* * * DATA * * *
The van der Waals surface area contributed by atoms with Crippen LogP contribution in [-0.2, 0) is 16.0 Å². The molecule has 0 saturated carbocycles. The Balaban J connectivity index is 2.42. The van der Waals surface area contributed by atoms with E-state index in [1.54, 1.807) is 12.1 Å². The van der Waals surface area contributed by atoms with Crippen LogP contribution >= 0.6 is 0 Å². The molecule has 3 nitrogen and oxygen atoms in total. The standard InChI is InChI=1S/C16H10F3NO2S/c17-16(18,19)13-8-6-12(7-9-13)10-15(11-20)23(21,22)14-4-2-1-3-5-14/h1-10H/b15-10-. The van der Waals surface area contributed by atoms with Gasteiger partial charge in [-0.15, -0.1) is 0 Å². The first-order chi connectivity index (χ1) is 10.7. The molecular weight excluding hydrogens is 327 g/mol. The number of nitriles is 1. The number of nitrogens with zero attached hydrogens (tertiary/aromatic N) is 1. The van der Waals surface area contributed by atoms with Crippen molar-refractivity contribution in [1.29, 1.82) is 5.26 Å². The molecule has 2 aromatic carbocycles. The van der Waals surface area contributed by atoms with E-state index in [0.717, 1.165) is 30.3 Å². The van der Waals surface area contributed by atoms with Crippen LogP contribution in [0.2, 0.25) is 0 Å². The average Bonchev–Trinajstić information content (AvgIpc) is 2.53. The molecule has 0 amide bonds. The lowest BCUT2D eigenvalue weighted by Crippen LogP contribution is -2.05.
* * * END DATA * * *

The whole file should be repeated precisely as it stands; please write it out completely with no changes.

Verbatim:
The van der Waals surface area contributed by atoms with Crippen LogP contribution in [-0.2, 0) is 16.0 Å². The molecule has 0 saturated carbocycles. The Balaban J connectivity index is 2.42. The van der Waals surface area contributed by atoms with E-state index in [1.54, 1.807) is 12.1 Å². The van der Waals surface area contributed by atoms with Crippen LogP contribution >= 0.6 is 0 Å². The molecule has 3 nitrogen and oxygen atoms in total. The standard InChI is InChI=1S/C16H10F3NO2S/c17-16(18,19)13-8-6-12(7-9-13)10-15(11-20)23(21,22)14-4-2-1-3-5-14/h1-10H/b15-10-. The van der Waals surface area contributed by atoms with Gasteiger partial charge in [-0.15, -0.1) is 0 Å². The first-order chi connectivity index (χ1) is 10.7. The molecular weight excluding hydrogens is 327 g/mol. The number of nitriles is 1. The number of nitrogens with zero attached hydrogens (tertiary/aromatic N) is 1. The van der Waals surface area contributed by atoms with Crippen molar-refractivity contribution in [1.29, 1.82) is 5.26 Å². The molecule has 2 aromatic carbocycles. The van der Waals surface area contributed by atoms with E-state index in [0.717, 1.165) is 30.3 Å². The van der Waals surface area contributed by atoms with Crippen LogP contribution in [0.2, 0.25) is 0 Å². The average Bonchev–Trinajstić information content (AvgIpc) is 2.53. The molecule has 0 amide bonds. The lowest BCUT2D eigenvalue weighted by Crippen LogP contribution is -2.05.